The minute I finished reading this book, I turned to page one and started again. I wasn’t ready to set it aside. Since it was published five years ago, I’m not sure why I hadn’t seen it before this. I’m grateful I saw it when I was in the library a couple of days ago.
Title: Word After Word After Word
Author: Patricia MacLachlan
Publisher: New York: Katherine Tegen Books/HarperCollins Childrens, 2010
Genre: Chapter book, fiction
Audience Age: 7 to 10
Themes/topics: Writing, personal growth, words
Opening Sentences: Some things happen in fours. On the fourth day of the fourth month after the winter holiday vacation, a famous writer came to our fourth-grade class.
Synopsis: Ms. Mirabel, a famous writer of children’s books, comes to the fourth-grade creative writing class not just for an ordinary school-visit-by-an-author, but to spend six weeks with the class, teaching them about writing, and encouraging them to learn to listen for the words that are around them and inside them, the words that are waiting to be expressed.
The story is told by Lucy, one of the members of the class. She and her friends Hen (Henry), Evie, May, and Russell, each have some difficulty they are dealing with in their lives – for instance, Evie’s parents have separated, Lucy’s mom has cancer, and May’s parents are adopting a baby.
The action alternates between scenes in the classroom with Ms. Mirabel, and the five kids’ gathering place after school, under a lilac tree in Hen’s yard. Ms. Mirabel inspires them during classtime, and they discuss their writing, and encourage each other, under the lilac tree.
This book follows my Monday blog post perfectly (although it was serendipity that planned it, not I). On Monday, I asked the question “What books are your characters reading?” and this book asks and answers the question “What are your characters writing?”
Throughout the book, we get to read poems by each of the children, as well as seeing how they struggle with their writing, and with the challenges in their lives – and how the two intersect and support one another.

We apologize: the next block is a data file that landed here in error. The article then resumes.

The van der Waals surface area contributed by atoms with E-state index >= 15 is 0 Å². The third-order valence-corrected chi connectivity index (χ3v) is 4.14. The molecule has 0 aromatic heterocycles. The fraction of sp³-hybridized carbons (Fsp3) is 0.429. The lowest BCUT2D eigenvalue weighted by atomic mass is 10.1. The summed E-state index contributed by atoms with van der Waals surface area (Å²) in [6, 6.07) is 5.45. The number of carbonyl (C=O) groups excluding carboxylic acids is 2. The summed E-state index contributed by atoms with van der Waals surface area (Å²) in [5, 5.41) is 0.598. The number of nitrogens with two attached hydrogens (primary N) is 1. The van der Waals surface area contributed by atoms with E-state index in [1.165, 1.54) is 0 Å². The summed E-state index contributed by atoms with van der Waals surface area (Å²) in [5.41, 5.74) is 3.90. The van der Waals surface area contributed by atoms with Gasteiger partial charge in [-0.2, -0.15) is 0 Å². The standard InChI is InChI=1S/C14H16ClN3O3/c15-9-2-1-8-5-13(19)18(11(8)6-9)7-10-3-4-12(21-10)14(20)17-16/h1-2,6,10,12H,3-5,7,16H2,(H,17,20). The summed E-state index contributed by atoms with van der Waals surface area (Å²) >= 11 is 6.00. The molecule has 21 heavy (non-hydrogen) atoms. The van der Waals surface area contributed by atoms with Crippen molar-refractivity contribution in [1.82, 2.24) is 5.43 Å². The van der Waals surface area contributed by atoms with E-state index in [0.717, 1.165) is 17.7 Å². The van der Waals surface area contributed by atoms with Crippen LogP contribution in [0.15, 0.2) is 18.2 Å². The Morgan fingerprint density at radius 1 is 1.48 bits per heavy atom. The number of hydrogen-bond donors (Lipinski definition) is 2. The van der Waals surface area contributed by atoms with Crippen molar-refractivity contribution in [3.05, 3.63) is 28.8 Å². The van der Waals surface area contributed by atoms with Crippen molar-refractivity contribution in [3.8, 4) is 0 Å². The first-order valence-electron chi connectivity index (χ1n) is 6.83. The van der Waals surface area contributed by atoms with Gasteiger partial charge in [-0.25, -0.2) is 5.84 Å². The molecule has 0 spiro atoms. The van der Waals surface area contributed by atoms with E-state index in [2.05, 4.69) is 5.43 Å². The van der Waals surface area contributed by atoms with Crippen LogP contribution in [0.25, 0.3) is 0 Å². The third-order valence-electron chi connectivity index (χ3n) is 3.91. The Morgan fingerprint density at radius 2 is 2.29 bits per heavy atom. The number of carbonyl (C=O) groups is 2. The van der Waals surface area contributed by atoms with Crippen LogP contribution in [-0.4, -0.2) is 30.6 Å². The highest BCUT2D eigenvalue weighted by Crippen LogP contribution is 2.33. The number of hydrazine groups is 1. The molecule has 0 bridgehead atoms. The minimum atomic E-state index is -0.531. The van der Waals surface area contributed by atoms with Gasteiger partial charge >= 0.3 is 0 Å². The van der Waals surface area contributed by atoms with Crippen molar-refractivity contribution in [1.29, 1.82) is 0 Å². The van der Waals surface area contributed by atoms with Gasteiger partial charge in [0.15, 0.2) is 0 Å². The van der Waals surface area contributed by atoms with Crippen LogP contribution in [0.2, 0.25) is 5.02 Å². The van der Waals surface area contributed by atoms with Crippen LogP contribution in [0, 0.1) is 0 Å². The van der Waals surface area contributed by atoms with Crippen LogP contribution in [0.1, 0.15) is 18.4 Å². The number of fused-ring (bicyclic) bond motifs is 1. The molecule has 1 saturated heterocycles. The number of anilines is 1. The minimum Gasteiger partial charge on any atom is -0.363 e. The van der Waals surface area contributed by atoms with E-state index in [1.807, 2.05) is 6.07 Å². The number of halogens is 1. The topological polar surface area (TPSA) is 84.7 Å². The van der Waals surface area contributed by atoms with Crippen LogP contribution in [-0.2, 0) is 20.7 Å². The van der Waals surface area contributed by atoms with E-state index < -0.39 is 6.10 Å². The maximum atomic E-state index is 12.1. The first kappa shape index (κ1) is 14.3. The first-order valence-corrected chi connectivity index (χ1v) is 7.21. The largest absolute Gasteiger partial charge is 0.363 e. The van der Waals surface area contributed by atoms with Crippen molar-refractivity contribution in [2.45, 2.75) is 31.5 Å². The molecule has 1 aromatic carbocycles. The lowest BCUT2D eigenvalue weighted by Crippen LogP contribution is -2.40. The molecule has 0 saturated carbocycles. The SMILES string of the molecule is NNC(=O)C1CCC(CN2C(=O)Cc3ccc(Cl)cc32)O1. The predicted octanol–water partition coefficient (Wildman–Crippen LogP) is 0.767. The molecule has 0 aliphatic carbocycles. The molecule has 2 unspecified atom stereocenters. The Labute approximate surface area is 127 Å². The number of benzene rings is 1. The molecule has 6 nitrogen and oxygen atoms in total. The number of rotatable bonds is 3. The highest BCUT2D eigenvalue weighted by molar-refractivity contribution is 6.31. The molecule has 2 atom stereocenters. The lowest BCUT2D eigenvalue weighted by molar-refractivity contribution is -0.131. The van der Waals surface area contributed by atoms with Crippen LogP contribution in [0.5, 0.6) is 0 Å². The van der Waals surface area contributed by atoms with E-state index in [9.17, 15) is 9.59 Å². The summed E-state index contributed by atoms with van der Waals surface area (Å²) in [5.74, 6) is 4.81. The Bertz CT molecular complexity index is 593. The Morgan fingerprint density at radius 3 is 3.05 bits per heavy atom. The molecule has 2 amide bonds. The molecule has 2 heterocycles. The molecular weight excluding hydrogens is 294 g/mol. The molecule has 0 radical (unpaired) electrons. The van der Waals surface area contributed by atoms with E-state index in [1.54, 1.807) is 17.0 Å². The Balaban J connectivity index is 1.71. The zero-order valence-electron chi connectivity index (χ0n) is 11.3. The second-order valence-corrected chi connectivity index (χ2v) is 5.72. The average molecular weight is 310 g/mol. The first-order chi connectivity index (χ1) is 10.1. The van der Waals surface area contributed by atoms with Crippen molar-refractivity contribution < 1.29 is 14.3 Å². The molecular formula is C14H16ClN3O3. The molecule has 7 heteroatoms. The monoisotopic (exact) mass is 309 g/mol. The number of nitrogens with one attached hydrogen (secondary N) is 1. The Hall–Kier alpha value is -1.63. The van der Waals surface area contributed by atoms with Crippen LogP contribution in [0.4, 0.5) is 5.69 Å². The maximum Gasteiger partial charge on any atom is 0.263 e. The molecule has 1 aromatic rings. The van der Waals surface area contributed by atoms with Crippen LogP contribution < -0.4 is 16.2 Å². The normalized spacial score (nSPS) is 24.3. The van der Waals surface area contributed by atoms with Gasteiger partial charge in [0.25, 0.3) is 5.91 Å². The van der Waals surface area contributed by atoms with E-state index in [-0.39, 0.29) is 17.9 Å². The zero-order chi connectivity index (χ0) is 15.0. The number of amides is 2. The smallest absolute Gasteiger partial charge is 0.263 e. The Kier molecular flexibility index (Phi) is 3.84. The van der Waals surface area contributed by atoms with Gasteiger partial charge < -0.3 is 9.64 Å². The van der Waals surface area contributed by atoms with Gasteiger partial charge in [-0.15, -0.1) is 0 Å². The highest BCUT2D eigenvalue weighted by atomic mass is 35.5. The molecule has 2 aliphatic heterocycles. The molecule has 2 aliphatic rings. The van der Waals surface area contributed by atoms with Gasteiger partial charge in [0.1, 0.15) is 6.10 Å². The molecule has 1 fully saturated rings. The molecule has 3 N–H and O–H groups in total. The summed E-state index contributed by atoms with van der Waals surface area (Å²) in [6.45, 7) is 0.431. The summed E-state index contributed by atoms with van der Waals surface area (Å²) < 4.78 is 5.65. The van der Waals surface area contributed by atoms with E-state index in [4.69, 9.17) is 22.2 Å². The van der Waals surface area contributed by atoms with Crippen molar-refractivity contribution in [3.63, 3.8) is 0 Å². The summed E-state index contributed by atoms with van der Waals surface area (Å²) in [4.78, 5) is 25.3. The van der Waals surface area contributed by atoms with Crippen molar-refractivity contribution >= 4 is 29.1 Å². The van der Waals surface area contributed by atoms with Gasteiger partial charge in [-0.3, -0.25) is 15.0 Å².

One of Ms. Mirabel’s statements feels to me like a manifesto on writing and on being a writer: “You have a story in there, Lucy,” she said, touching my head. “Or a character, a place, a poem, a moment in time. When you find it, you will write it. Word after word after word after word,” she whispered.
This book grew out of a request that Patricia MacLachlan write a book about writing. Instead of writing a nonfiction book, she decided to go at the book from the perspective of children like the ones she had encountered so often in school visits, and this fictional exploration of writing was born.
For Further Enrichment: I think it would enhance the book’s meaning for kids if they were to try writing the sorts of things Ms. Mirabel encourages the children in the book to write. It would be great to see what readers might come up with. I’d encourage the adults around them to keep in mind what Ms. Mirabel suggests about the discussion of the book-kids’ writing: “When we talk about it, we will be very kind. We will talk about what we like, and we will ask questions.”
There is an excellent interview with Patricia MacLachlan at Publishers Weekly.
HarperCollins has a teaching guide at the webpage for this book.
The blog Book Aunt has an excellent review of Word After Word After Word, at the end of an intriguing compendium of books about kids and writing.
Availability: This book is still available, although since it was published in 2010, it may not be in stock at your local bookstore. They should be able to order it in for you, or you can order online at one of the many independent bookstores that offer that service, such as The Red Balloon in St. Paul, Minnesota.